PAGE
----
John Steinbeck presented by Della Mae Wood

On October 21, 2014, Della Mae Wood inspired us to read — or read again — this American master who won the Nobel Prize for literature in 1962. Enjoy her written summary below!

Once a young man with an intense love of language and a strong sense of social justice put out a stack of yellow writing pads, a box of sharpened pencils, hitched up his chair to his writing desk and set down the words “Once upon a time…”

In 1962 he won the Nobel Prize for literature.

John Steinbeck was recognized by the Swedish Academy “for his realistic as well as imaginative writings, distinguished by sympathetic humour and a keen social perception.”

He was born in Salinas, California, a small town of about 2500 people on February 27, 1902 and grew up in that fertile agricultural valley twenty-five miles from the Pacific coast where his family had a summer home. Both areas provided the setting for much of his fiction. Around his junior year in high school he decided to be a writer. He developed a passion for language. In an introduction to one of his works Robert DeMott said: “Steinbeck wrote books methodically the way other people build houses — word by word, sentence by sentence. His act of writing was a way of fulfilling his dream of finding a home in the architectural spaces created by his imagination.”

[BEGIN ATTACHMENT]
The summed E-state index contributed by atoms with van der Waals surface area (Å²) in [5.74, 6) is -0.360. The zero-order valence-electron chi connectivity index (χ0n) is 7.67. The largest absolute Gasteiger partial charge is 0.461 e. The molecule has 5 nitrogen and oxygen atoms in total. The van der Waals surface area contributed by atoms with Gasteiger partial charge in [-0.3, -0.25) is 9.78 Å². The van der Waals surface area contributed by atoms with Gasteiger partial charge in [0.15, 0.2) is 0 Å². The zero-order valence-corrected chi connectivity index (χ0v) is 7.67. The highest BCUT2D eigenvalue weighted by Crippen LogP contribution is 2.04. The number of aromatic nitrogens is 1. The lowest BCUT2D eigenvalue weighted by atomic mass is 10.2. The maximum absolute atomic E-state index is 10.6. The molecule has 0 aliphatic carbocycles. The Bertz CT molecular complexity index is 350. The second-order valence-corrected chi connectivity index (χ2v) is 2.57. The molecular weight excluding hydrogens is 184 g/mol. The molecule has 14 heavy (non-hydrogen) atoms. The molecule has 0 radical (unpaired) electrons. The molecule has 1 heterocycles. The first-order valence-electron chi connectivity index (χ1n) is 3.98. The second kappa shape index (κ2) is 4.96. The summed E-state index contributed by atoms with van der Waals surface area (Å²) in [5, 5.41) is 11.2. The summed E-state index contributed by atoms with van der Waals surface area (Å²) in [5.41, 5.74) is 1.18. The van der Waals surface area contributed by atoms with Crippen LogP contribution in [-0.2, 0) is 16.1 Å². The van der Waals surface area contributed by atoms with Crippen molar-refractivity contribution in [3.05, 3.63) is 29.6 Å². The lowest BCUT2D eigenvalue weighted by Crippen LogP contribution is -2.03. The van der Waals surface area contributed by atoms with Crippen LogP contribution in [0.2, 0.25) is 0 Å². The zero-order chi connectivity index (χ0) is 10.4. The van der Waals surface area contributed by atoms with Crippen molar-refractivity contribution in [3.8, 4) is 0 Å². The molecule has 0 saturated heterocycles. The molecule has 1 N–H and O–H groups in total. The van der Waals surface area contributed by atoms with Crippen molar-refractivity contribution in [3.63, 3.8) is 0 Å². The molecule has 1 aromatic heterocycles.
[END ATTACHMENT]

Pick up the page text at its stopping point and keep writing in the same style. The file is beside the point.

John Steinbeck had a compelling need to write. In a letter to his editor, Pascal Corvivi, (June 20, 1960) he wrote, “I nearly always write — just as I nearly always breathe.” He cared about language and he cared about people. He had special qualities that make his work distinctive: a feeling for humanity, an empathetic imagination, keen powers of observation and a dedication to writing well. His work spanned a variety of literary genres, from novels to plays to journalism, including a stint as a foreign correspondent during World War II and the war in Vietnam.

For nearly twenty years he wrote with little commercial success, but his determination to be a writer never diminished. While caring for his dying parents he wrote as a diversion from their conditions a whimsical story about the kind of Mexican-American paisanos he knew from childhood and from working with, between attending semesters at Stanford University. It was published in 1935 as Tortilla Flat. It won the annual gold medal of the Commonwealth Club of California for novel of the year and became his first commercial success. Now he had a large reading public, and it reaffirmed his personal confidence in his writing skills. Other writing followed leading to the epic work principally associated with Steinbeck’s name, The Grapes of Wrath, followed by the great novels East of Eden and The Winter of Our Discontent.

John Steinbeck died December 20, 1968. When Elaine Steinbeck was clearing out her husband’s writing studio she found something he had written only a few months before his death. It read: “I look forward to Sag Harbor… and do you know journalism, even my version of it, gives me the crazy desire to go to my little house on the point, to sharpen 50 pencils, and put out a yellow pad… then to hitch up my chair to my writing board and set down the words — ‘Once upon a time…’ “

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